Each piece in Case’s new household cutlery set is made exclusively in the U.S.A., with quality features like solid Walnut handles and Tru-Sharp™ surgical steel blades that resist rusting, staining, and corrosion. The set contains five knives: 3-inch paring knife, 6-inch boning knife, 9-inch slicing knife, 8-inch bread knife (sharpened with Case’ s Miracl-Edge® serration), and an 8-inch chef’s knife. A steel sharpening stick and hardwood countertop storage block are also included. The suggested retail price is $299. 

Case’s decision to bring out its first entry into the household cutlery market in nearly two decades was due, in part, to the lobbying by Case consumers. “Case’s success rests on the consumer’s acceptance of our products,” says John Sullivan, Director of Marketing at Case. He adds, “So we try to work consumer input into all of our new product development efforts, just as we did with our new household cutlery offering. We’re proud to be offering household cutlery once again.” 

About W.R. Case and Sons Cutlery Company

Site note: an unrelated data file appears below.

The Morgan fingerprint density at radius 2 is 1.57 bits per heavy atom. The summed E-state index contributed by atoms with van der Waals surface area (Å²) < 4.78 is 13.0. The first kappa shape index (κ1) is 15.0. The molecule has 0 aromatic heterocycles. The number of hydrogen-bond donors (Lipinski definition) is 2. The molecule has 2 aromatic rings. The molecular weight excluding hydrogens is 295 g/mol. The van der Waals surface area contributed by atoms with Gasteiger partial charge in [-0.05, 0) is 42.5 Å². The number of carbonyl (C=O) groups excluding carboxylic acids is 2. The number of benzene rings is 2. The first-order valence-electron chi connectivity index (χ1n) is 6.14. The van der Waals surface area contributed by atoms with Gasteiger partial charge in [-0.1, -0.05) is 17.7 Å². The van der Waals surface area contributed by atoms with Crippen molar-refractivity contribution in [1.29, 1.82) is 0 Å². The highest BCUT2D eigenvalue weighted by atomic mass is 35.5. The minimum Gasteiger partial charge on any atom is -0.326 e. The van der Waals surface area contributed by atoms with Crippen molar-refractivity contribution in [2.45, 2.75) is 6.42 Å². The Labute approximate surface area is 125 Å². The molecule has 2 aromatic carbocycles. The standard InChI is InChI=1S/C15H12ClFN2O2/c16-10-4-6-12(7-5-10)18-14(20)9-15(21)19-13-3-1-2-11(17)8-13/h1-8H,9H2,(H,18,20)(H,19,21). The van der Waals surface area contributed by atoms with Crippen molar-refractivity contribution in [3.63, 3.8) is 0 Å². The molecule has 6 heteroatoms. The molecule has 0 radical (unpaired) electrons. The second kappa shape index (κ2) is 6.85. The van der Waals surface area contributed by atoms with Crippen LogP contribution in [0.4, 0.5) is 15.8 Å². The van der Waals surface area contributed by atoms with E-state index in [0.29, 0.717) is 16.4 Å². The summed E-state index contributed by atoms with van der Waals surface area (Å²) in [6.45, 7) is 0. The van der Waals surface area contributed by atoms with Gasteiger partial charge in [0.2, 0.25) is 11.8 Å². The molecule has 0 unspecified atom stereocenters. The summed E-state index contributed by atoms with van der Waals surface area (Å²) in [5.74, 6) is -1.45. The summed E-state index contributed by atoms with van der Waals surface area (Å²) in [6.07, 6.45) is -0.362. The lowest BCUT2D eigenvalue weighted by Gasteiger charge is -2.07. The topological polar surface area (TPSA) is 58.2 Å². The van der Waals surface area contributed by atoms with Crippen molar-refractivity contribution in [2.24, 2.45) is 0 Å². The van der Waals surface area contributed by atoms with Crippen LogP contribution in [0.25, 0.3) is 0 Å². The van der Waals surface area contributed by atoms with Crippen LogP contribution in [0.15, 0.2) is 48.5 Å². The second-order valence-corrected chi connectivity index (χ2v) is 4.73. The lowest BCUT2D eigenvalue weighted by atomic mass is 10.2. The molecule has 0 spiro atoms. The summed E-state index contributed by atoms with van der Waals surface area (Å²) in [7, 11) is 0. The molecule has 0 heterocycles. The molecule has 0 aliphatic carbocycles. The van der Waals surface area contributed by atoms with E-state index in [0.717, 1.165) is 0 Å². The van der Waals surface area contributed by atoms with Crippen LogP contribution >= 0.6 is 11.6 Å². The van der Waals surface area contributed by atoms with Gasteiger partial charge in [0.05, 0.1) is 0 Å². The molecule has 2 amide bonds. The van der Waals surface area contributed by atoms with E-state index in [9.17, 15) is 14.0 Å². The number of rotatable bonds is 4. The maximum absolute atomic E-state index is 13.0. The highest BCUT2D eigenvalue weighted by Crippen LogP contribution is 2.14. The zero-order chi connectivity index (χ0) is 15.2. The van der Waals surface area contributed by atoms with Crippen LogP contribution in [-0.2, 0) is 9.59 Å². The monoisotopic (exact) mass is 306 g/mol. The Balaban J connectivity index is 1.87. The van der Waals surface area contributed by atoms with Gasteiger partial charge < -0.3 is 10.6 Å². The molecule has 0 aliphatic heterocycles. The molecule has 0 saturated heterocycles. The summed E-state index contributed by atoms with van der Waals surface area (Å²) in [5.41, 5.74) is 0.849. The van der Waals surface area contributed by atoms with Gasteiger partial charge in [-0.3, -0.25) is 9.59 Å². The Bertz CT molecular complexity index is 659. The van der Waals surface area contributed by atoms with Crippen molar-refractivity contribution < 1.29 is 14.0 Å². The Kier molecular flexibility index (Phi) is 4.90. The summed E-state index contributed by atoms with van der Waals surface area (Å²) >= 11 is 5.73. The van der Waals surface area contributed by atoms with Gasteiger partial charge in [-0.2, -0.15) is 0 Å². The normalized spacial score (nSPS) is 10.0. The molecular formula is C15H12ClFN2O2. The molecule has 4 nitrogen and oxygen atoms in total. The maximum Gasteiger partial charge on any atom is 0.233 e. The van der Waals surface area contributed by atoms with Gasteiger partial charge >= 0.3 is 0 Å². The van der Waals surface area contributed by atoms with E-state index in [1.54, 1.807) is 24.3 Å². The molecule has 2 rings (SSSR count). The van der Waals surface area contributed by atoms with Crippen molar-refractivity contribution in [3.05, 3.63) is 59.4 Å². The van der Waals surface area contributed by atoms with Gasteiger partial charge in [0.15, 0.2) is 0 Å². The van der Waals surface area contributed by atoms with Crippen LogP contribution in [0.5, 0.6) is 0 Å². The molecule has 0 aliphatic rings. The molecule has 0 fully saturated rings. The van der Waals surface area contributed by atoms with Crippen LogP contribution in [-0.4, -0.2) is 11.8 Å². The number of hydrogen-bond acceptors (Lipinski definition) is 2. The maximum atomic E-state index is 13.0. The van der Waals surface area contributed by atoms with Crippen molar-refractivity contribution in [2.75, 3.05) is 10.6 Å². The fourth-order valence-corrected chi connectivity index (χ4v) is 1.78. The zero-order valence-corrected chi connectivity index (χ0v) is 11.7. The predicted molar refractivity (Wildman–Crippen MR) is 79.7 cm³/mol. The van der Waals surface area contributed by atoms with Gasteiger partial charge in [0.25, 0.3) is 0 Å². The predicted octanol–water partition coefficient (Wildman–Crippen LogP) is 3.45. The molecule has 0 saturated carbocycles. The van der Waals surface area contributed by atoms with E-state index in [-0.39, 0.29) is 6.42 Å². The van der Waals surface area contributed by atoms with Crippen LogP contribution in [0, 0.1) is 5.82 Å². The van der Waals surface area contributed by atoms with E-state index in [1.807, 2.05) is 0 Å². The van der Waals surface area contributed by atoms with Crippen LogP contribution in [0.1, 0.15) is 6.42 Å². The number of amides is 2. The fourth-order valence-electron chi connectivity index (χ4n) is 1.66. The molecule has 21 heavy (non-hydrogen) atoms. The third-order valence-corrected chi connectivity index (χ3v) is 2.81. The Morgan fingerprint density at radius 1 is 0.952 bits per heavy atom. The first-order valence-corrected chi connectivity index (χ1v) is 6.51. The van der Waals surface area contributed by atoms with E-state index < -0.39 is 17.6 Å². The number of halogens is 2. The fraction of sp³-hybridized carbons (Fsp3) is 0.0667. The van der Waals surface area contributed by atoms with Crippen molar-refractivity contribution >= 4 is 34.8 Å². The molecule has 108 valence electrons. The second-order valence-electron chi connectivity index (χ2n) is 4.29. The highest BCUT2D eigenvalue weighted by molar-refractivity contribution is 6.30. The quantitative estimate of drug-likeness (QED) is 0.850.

For more than a century, W.R. Case & Sons Cutlery Company has been hand-crafting premium knives exclusively in the United States. Case's distinction underscores its well-earned place as a genuine piece of Americana and the country's most popular collectable brand. The company manufactures pocketknives, sport/hunting knives and collectables which are sold exclusively through an authorized dealer network made up of hardware and home improvement retailers, specialty cutlery shops, fashion and accessory shops, catalog retailers, and others. W.R. Case & Sons Cutlery Company has been based in Bradford, PA since 1905 and has been part of Zippo Manufacturing Company since 1993. For more information, visit or contact Case at 1-800-523-6350.